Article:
Microbial desalination cells (MDCs) are an emerging concept that uses the bioelectric potential produced from organics via microbial metabolism to accomplish desalination.
MDCs consist of three compartments: the anode, the cathode, and a salt compartment between the anode and the cathode.
This study reports on a bench-scale laboratory experiment to evaluate the effectiveness of using MDC technology to remove hardness from several different hard water samples collected from across the US, ranging in concentrations from 220 to 2080 mg/L as CaCO3.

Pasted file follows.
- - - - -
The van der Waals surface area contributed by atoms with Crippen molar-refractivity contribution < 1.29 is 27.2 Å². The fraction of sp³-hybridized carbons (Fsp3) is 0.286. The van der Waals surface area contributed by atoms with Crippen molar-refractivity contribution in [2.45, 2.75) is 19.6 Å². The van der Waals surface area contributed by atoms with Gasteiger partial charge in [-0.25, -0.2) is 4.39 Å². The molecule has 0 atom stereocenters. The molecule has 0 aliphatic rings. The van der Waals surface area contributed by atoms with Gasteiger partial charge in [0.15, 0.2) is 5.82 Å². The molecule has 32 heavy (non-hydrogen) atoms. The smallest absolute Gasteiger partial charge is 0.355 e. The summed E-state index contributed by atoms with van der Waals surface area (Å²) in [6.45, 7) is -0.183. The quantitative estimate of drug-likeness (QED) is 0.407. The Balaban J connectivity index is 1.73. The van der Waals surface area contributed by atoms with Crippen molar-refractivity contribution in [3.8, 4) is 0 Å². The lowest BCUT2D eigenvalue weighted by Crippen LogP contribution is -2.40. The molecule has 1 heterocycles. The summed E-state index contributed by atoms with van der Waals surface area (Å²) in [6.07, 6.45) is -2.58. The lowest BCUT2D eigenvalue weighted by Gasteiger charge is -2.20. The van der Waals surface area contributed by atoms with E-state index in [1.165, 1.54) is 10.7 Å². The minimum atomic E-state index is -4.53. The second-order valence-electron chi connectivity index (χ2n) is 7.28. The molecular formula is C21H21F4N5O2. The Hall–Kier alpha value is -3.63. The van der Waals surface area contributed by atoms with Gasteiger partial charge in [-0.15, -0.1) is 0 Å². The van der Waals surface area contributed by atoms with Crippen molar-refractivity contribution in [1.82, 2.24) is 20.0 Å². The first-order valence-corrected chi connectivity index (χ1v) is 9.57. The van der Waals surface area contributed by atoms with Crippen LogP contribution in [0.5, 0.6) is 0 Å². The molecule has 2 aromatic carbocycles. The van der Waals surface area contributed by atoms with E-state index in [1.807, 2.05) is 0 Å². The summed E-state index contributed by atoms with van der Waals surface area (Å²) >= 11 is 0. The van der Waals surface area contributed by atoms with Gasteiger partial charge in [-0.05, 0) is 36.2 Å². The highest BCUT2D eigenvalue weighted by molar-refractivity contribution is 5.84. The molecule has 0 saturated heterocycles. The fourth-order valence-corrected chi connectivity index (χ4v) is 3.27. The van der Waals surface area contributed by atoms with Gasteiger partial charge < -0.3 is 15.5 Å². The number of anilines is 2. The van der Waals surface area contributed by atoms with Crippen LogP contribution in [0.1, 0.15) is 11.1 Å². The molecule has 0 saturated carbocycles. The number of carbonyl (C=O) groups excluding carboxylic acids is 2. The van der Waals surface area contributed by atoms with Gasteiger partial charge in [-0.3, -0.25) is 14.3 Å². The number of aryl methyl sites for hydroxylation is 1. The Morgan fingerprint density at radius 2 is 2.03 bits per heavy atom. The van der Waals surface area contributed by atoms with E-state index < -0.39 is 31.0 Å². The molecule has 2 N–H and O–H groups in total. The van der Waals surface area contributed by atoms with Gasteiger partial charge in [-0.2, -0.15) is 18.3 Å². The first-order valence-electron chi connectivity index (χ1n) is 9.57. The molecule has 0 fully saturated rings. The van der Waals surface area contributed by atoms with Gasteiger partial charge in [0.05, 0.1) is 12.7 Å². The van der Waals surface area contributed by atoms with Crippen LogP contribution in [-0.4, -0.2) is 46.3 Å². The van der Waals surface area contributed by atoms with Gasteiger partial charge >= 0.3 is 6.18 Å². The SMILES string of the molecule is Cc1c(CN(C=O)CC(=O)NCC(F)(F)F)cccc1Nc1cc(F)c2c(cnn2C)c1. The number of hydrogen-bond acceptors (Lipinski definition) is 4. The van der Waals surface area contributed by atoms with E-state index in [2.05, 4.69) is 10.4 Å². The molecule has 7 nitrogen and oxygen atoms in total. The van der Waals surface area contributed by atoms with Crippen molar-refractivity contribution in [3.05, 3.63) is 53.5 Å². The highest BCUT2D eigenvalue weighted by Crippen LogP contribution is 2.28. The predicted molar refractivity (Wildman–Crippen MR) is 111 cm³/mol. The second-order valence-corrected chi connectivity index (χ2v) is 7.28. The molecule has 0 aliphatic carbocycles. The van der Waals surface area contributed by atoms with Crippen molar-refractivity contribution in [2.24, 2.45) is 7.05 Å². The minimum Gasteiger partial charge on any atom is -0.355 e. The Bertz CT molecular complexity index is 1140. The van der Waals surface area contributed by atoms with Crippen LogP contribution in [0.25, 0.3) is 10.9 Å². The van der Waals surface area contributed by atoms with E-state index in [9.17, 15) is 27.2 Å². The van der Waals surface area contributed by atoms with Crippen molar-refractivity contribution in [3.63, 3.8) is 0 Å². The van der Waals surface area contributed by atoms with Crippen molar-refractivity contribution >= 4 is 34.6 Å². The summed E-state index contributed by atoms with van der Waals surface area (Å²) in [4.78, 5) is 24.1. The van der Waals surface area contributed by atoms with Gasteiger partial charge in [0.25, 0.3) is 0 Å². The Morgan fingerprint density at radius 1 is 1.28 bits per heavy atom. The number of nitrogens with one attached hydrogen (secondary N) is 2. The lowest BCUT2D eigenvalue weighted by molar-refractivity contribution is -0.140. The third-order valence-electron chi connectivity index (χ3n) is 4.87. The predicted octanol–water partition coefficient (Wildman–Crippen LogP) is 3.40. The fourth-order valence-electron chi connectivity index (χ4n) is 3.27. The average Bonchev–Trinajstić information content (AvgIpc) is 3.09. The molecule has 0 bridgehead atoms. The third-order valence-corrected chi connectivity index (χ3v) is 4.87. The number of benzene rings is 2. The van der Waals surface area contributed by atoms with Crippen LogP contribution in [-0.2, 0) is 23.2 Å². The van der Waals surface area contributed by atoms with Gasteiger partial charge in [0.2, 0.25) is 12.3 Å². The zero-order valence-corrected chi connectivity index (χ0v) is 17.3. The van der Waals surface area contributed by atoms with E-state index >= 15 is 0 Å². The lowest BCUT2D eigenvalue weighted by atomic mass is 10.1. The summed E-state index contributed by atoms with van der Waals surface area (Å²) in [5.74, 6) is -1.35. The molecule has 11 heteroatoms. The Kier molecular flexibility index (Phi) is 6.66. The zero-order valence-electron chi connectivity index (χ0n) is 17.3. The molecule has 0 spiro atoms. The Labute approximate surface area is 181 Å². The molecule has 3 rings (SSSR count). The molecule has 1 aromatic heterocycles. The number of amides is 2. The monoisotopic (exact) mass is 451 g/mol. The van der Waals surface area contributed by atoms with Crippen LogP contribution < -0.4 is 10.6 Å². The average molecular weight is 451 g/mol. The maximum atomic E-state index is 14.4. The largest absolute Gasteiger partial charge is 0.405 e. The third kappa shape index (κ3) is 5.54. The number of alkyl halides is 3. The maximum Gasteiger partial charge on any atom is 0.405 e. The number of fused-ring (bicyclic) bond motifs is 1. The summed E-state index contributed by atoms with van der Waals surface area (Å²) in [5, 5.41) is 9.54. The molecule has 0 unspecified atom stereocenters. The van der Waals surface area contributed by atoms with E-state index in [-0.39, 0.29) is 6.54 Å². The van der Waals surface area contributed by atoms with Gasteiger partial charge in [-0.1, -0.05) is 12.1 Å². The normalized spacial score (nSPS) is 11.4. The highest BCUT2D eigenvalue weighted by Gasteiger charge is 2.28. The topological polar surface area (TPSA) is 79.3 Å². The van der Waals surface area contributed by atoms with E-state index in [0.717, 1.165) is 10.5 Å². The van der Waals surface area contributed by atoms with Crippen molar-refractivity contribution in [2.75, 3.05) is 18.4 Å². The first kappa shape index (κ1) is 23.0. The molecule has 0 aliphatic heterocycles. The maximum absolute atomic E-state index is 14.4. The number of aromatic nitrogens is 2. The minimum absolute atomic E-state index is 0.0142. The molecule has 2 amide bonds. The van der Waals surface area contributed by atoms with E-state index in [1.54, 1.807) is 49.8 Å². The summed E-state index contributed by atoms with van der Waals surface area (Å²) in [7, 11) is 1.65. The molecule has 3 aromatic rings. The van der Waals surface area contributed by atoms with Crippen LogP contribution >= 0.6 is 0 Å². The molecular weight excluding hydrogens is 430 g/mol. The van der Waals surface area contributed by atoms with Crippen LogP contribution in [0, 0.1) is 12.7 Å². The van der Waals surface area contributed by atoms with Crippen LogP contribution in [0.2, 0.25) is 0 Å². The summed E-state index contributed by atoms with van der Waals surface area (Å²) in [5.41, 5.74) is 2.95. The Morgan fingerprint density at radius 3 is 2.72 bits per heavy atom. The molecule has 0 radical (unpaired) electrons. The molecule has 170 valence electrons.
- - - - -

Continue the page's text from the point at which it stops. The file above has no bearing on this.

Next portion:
It was found that the MDC generally removed more than 90% of the hardness from the tested water samples, driven by electron movement in the batch operation. Electricity production was highly related to the conductivity of the hard water samples.
The MDC removed 89% of the arsenic, 97% of the copper, 99% of the mercury, and 95% of the nickel at the testing concentrations in a synthetic solution.
These results provide a proof-of-concept that MDCs can be used to soften hard water that is driven by an electric current.
Further development of the MDC softening process should optimise the reaction configuration, and reduce the volumetric ratio between wastewater and hard water.
Desalination, Volume 309, 15 January 2013, Pages 32–37.